Aliko Dangote, chairman of the Dangote Group, outlines his investments potentials in Nigeria and Africa, plans to inject N6 trillion into the economy
| By Anayo Ezugwu | Oct 10, 2016 @ 01:00 GMT |
WITH the current economic challenges facing Nigeria, Aliko Dangote, chairman, Dangote Group, has promised to increase his investments in the country and across the continent of Africa by injecting about N6.09 trillion ($20 billion) into projects. A statement issued by the Dangote Group, quoted him as saying that the investment areas would include petroleum refinery, petrochemicals, fertiliser, gas pipeline, and backward integration in sugar and rice production.
Dangote said, “Last year alone, we commenced cement operations in Ethiopia, Zambia, Cameroon, South Africa, Senegal and Tanzania. By 2019, we will have operations in 18 countries with a total capacity of nearly 80 million metric tonnes per annum, thus making us the largest cement producer in Africa and the sixth largest in the world.
“Over the next few years, we will also be investing nearly $20 billion in projects ranging from a petroleum refinery, petrochemicals, fertiliser, gas pipeline, and backward integration in sugar and rice production. These projects will create over 250,000 jobs and provide foreign exchange earnings and savings of $16 billion for the country and help diversify our economy. Central to this developmental trajectory is the need for capacity building and ramping up of the quality of skills of a fast-growing African workforce.”
The African richest man, who was presented with the award of the ‘2016 African Business Leader’ by the US-based organisation, Africa-America Institute, for his contribution to human capital development through the establishment of businesses across the continent, said the award would further encourage him to redouble efforts towards promoting the continent’s economic renaissance.
“Despite the current economic challenges, we will continue to scale up the value of our investments not only in Nigeria, but also across the entire continent because we believe in Nigeria and Africa’s potential.”
According to him, Dangote Industries Limited $17 billion refinery project will create over 300,000 direct and indirect jobs by the first quarter of 2019.
Speaking through Olakunle Alake, chief operating officer of the company, Dangote said the refinery, petrochemicals and fertiliser plants are in one location.
He said the project would be the single largest stream in the world. He said, “The refinery and fertiliser projects will create job opportunities for the communities and Nigerians when it becomes operational. The refinery will have a refining capacity of about 650,000 barrels of crude a day.”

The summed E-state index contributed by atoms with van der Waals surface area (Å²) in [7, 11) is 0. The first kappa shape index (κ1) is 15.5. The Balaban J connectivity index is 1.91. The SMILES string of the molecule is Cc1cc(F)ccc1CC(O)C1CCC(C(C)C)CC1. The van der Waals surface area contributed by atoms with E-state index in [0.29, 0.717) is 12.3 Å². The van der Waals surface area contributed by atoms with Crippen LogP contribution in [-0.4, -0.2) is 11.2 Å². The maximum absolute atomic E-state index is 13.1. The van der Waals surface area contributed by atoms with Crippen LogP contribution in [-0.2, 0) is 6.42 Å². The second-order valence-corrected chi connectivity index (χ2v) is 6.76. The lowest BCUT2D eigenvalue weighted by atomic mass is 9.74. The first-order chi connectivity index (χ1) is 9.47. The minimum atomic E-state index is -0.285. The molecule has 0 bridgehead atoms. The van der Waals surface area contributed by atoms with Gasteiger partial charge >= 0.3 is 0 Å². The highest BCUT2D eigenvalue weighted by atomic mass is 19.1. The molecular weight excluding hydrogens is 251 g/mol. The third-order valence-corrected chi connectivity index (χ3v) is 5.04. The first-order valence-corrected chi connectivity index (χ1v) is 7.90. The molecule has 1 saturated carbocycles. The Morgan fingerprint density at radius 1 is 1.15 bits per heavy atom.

Alake said the project would force down the price of premium motor spirit in the country and save money spent on importation. He said that projects such as these would optimise government revenue and wean Nigeria from relying solely on oil. He said that the best way to diversify Nigeria’s economy is through agriculture and the fertiliser plant is in line with that goal.
The chief operating officer said that the 98 percent of basic engineering on the fertiliser plant had been executed, while the construction had progressed by 30 percent. He said, “By the time we finish our gas pipeline it will be able to generate about 12,000mw which can be exported to other African countries.
“We will have the capacity to store four billion litres of products and load 2,680 trucks per day. The project will aid the country with about 7.5 billion dollars forex savings on importation. It will also generate five billion dollars forex earnings from savings and another 5.5 billion dollars export earnings.”
Alake gave assurance that there would be markets for the refined products, saying that only three countries in Africa had effective and functional refineries, while others imported. He said the projects would help the country save five billion dollars on oil importation when it becomes operational in 2019.
“By the time we complete this project, there will be opportunity to take on agriculture and say bye to poverty because there will be jobs; no sector has more job potential than agriculture. Though the project is an ambitious one but when completed it will give Nigeria a new economic direction in its quest for economic diversification,’’ he said.
He said excess products would be exported to give Nigeria the much needed foreign exchange. “That is when diversification starts.” Alake said, adding, however, that access to foreign exchange posed serious challenges to the projects.
“We aim to complete the projects within the time frame to assist in easing the forex problem. We appeal to the federal government to support these private initiatives by providing funding for the projects. However, government through the Bank of Industry schemes has given us a credit facility of N50 billion to develop the fertiliser plant. We have also gotten another N75 billion approval for the refinery, which we have not yet accessed.”